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Proximal Femur Bone Strength Estimated By A Computationally Fast Finite Element Analysis In A Sideways Fall Configuration.

K. Nishiyama, S. Gilchrist, P. Guy, P. Cripton, S. Boyd
Published 2013 · Engineering, Medicine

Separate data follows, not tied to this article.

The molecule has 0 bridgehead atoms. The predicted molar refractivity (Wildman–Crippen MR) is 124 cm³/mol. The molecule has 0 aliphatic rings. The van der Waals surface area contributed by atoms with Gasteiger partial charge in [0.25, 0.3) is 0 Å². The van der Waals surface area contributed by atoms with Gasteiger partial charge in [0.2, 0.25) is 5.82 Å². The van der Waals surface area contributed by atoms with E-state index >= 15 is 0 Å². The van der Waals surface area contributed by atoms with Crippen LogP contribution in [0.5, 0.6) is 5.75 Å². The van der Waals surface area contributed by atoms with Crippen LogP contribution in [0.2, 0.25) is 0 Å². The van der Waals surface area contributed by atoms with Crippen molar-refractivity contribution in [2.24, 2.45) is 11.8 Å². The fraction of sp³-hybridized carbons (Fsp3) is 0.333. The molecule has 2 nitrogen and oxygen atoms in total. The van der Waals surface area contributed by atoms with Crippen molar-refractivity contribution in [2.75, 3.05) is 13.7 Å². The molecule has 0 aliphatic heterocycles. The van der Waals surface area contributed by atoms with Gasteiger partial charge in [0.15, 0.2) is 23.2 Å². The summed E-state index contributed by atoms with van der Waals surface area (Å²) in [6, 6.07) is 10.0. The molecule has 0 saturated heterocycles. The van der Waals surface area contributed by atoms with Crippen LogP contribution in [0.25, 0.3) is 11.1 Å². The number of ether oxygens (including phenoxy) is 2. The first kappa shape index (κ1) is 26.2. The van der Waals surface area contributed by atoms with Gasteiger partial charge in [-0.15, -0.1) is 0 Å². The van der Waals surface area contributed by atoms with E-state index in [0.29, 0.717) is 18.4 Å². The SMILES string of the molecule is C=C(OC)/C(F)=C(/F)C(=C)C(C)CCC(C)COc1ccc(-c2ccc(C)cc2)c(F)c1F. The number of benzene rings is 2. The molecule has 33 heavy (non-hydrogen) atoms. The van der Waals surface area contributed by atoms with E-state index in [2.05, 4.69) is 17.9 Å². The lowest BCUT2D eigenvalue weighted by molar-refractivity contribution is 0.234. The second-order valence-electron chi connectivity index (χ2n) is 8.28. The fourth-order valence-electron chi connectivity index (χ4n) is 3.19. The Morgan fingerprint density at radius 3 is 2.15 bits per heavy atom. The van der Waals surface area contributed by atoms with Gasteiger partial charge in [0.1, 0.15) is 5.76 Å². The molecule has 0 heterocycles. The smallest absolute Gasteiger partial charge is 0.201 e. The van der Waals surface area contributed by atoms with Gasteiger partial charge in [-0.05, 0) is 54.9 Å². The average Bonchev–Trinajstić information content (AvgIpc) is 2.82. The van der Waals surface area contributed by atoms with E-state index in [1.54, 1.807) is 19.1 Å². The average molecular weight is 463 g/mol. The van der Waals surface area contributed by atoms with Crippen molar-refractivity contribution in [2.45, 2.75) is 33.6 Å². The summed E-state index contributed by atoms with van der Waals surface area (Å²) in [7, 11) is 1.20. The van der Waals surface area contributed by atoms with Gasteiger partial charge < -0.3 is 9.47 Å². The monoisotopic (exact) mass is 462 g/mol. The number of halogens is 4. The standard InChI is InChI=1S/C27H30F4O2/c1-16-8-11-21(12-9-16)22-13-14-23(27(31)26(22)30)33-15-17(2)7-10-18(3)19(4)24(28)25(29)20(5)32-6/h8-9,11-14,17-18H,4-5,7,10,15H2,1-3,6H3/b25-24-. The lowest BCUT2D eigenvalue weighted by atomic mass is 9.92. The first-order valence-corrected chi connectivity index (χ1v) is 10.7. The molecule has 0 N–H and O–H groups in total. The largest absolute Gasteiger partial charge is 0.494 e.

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Finite element (FE) analysis based on quantitative computed tomography (QCT) images is an emerging tool to estimate bone strength in a specific patient or specimen; however, it is limited by the computational power required and the associated time required to generate and solve the models. Thus, our objective was to develop a fast, validated method to estimate whole bone structural stiffness and failure load in addition to a sensitivity analysis of varying boundary conditions. We performed QCT scans on twenty fresh-frozen proximal femurs (age: 77±13 years) and mechanically tested the femurs in a configuration that simulated a sideways fall on the hip. We used custom software to generate the FE models with boundary conditions corresponding to the mechanical tests and solved the linear models to estimate bone structural stiffness and estimated failure load. For the sensitivity analysis, we varied the internal rotation angle of the femoral neck from -30° to 45° at 15° intervals and estimated structural stiffness at each angle. We found both the FE estimates of structural stiffness (R(2)=0.89, p<0.01) and failure load (R(2)=0.81, p<0.01) to be in high agreement with the values found by mechanical testing. An important advantage of these methods was that the models of approximately 500,000 elements took less than 11 min to solve using a standard desktop workstation. In this study we developed and validated a method to quickly and accurately estimate proximal femur structural stiffness and failure load using QCT-driven FE methods.
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